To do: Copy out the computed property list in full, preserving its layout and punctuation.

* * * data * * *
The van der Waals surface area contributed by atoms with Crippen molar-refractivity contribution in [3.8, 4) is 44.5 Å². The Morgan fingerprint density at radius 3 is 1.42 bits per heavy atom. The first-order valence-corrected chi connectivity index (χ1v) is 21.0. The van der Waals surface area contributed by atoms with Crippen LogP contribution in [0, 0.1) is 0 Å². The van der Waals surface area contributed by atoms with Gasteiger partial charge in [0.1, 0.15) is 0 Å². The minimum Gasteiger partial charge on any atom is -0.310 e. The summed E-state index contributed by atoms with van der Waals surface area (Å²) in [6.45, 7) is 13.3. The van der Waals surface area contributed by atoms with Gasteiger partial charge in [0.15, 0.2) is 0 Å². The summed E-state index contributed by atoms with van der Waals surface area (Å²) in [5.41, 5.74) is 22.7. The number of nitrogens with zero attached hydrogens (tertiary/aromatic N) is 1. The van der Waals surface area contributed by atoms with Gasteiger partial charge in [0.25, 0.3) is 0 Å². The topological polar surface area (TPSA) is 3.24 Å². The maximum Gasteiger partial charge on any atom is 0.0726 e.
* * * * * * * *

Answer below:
The van der Waals surface area contributed by atoms with Crippen molar-refractivity contribution in [3.8, 4) is 44.5 Å². The Morgan fingerprint density at radius 3 is 1.42 bits per heavy atom. The first-order valence-corrected chi connectivity index (χ1v) is 21.0. The van der Waals surface area contributed by atoms with Crippen LogP contribution in [0, 0.1) is 0 Å². The van der Waals surface area contributed by atoms with Gasteiger partial charge in [0.1, 0.15) is 0 Å². The minimum Gasteiger partial charge on any atom is -0.310 e. The summed E-state index contributed by atoms with van der Waals surface area (Å²) in [6.45, 7) is 13.3. The van der Waals surface area contributed by atoms with Gasteiger partial charge in [0.15, 0.2) is 0 Å². The summed E-state index contributed by atoms with van der Waals surface area (Å²) in [5.41, 5.74) is 22.7. The number of nitrogens with zero attached hydrogens (tertiary/aromatic N) is 1. The van der Waals surface area contributed by atoms with Gasteiger partial charge in [0.25, 0.3) is 0 Å². The topological polar surface area (TPSA) is 3.24 Å². The maximum Gasteiger partial charge on any atom is 0.0726 e.